When that first little bundle of joy comes into your home, you know he/she is going to be perfect, because you are going to be the perfect parent. Oh, how would it be!

Somewhere along about that first year, you discover that this little creature, for whom you would give your very life, is a totally separate human being. No matter how perfect you are as a parent, he doesn’t always respond as you expected him to do. When you are kind and loving, even adoring, he is supposed to respond in kind. But he doesn’t. You walk him; you feed him; you rock him; you sing to him; you snuggle him, and what does he do? He shrieks bloody murder!

Later on, you tell him not to pull the cat’s tail, so he pulls it. You tell him not to hit the dog, so he hits it. You tell him not to climb up on the table and break the china, so he climbs and he breaks. You tell him not to throw his food on the floor, so he throws it. You get the picture. Somewhere, somehow, someone chucked a monkey wrench betwixt your dreams and your reality, and it landed with a tremendous splash, all over you, yet!

What happened? This was your most adored little angel, and now there are times when all you want to do is put him in his crib, go out, close the door and pretend you are still a perfectly normal person, which of course, you are not. How could you be when your much adored, sweet smelling nemesis is screaming his head off behind that door, you know, that door that is supposed to be your magic carpet to sanity?

By now, you have discovered that you can be the perfect mother until the cows come home, but this little stinker is never going to be the perfect child. He is going to torment you within an inch of your sanity.

Right about then, when you are beginning to wonder how you got to be such a failure as a mother, he carries his crying little sister in from outside, sits down on the couch and cuddles and comforts her. You watch in astonishment as the little rascal who tormented her mercilessly a few minutes ago, kisses and hugs her, crooning comforting sounds that you recognize. Why? Because you have been crooning those very sounds to him since his birth, whenever he was in need of comfort.

The next day he drives you crazy while you try your best to get him to kindergarten on time. Soon, his teacher calls and tells you that your son has just stood strong and defended a smaller child, who was being picked on. She says you must be proud of having such a kind, brave boy. What is happening? Is this the boy who drives his little sister almost crazy?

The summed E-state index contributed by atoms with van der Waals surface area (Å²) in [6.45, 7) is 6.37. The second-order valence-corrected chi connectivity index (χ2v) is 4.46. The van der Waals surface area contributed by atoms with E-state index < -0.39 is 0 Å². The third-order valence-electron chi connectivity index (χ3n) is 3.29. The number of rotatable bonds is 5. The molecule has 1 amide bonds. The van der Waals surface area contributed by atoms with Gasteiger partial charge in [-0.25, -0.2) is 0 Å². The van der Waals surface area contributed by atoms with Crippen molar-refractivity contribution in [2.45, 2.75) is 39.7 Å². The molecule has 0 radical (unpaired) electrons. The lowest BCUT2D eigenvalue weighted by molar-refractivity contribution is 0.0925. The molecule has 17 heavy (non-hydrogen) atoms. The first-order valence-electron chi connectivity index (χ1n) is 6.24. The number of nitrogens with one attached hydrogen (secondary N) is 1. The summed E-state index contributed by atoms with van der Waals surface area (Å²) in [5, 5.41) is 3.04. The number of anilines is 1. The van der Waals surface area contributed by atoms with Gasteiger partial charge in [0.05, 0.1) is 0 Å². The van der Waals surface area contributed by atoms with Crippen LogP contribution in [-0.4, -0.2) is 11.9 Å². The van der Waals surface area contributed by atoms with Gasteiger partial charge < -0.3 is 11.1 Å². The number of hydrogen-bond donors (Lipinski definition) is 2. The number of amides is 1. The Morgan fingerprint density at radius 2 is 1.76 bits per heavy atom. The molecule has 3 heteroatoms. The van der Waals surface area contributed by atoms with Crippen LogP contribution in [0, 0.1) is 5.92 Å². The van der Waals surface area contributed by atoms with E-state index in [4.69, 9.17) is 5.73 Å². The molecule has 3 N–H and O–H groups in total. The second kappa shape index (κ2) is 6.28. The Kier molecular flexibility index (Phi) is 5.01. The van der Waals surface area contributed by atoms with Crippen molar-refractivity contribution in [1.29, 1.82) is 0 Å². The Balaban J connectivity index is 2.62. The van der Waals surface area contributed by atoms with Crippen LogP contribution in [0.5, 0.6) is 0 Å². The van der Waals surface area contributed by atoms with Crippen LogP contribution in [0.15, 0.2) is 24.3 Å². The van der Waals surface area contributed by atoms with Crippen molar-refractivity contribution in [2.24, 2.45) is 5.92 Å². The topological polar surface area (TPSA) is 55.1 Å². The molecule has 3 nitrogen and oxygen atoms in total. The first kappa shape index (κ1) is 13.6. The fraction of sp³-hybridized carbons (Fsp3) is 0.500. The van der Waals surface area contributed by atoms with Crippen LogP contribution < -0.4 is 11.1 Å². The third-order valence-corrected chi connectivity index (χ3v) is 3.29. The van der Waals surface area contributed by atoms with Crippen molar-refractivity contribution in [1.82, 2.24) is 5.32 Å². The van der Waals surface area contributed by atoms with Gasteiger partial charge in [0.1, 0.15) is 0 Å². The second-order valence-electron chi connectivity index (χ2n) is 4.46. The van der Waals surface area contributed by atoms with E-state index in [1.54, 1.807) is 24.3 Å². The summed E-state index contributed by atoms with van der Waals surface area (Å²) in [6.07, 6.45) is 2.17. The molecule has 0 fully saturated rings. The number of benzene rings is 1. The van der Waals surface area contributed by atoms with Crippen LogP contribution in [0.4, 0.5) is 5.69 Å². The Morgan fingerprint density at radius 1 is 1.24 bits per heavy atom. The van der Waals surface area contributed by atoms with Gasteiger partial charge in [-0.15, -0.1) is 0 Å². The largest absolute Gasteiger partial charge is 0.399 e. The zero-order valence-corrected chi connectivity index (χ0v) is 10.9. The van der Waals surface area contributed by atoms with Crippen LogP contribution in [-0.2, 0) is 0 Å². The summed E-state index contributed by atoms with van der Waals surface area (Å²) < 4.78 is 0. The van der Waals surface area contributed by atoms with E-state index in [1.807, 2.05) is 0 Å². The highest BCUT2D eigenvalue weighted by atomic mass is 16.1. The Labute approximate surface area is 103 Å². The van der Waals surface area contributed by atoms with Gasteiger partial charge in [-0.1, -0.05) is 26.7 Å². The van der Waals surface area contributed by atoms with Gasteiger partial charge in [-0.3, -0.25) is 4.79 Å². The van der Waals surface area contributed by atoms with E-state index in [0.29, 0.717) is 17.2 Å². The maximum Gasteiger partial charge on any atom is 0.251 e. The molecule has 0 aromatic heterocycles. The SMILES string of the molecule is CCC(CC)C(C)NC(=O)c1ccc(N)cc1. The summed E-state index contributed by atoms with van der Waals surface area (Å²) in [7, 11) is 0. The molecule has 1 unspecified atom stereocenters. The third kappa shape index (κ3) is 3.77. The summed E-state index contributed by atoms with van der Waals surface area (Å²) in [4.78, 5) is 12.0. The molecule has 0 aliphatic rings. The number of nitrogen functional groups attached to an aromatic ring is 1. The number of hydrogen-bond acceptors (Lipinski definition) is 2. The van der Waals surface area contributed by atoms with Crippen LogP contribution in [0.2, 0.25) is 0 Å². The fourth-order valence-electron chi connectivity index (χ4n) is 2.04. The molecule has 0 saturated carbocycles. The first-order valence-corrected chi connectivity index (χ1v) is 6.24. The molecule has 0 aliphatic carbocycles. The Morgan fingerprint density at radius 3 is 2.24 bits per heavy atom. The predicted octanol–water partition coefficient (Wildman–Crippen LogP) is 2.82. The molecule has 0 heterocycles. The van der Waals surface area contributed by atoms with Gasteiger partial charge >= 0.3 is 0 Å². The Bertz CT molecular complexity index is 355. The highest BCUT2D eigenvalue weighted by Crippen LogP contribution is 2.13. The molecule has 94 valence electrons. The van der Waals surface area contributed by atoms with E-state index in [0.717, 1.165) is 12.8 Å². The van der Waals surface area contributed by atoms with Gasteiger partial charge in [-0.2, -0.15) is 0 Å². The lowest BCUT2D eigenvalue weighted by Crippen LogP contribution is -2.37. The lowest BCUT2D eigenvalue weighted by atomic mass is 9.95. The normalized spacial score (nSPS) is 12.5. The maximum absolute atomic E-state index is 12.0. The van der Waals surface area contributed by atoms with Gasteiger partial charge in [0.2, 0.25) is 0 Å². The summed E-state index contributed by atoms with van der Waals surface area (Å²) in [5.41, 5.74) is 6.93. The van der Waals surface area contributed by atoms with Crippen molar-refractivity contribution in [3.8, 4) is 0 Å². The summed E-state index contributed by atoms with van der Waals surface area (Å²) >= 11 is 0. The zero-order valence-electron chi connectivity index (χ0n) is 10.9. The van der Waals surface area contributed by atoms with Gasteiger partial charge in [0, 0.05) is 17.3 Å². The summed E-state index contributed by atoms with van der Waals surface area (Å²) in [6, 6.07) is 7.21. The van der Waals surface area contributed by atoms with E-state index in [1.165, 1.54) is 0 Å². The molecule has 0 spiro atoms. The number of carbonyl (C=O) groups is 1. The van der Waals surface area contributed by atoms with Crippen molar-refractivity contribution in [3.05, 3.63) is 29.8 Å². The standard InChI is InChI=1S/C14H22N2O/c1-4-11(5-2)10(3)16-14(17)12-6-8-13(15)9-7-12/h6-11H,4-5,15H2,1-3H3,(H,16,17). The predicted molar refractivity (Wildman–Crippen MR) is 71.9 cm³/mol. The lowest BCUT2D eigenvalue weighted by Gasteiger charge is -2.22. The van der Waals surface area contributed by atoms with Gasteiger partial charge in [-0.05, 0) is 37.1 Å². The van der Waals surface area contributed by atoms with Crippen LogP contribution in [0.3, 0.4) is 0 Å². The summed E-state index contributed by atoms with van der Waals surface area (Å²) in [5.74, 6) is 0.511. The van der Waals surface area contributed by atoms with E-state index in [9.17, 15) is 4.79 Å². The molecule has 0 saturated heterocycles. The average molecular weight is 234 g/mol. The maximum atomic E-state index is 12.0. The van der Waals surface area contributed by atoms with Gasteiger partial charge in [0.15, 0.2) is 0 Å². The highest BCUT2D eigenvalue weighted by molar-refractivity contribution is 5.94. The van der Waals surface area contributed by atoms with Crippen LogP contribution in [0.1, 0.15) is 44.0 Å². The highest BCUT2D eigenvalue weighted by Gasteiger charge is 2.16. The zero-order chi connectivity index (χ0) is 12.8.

Yes, this is, indeed, that boy. What is happening? That’s not too hard to figure out. The day, weeks, months and years of being the perfect mother (Oh, how would that be?) are beginning to pay off. You have been kind to him. You have been loving and protective of him, now he is mirroring what you have taught him. He is giving to others what you have given to him.

Bottom line? Keep your head up, Mom and Dad. You will get there. He will be a pain in the neck when he is a teenager, but he will outgrow it. Just train him in his duty to his Heavenly Father, while you are training him in his duty to his earthly parents and siblings. Teach him the importance of honor, of decency and virtue. Start the day he is born and never stop.

Last of all, model what you teach. Actions really do speak more loudly that words. The words are needed, but they don’t carry the weight your actions will carry.

Love him and send him out in the world. He will come back battered and scarred, but that is OK too. You are carrying a few scars of your own.

Until next time,




Return to the Neighborhood.


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3 comments:

    MARJA said...

    Absolutely wonderful and so true!
    Reading the first half, I realized how Blessed my husband and I are, I think Heavenly Father sent us two real Angels, because they have never ever been like that as baby's, or a pain in the neck as teenagers...
    We loved them, guided them, shared some very emotional moments with them, and they grew up to be very sweet, caring and loving people. We thank God for Blessing us this way, we are rich.

  1. ... on September 11, 2008 at 1:50 PM  
  2. Carpenters said...

    I really needed this...thank you....It was what I have been struggling with. Thank you....

  3. ... on September 14, 2008 at 12:45 AM  
  4. Cindy Beck said...

    Muriel,
    You really captured parenting in a nutshell ... and brought back "growing up" memories of my now grown son. Thanks for expressing it so well!

  5. ... on September 15, 2008 at 9:37 PM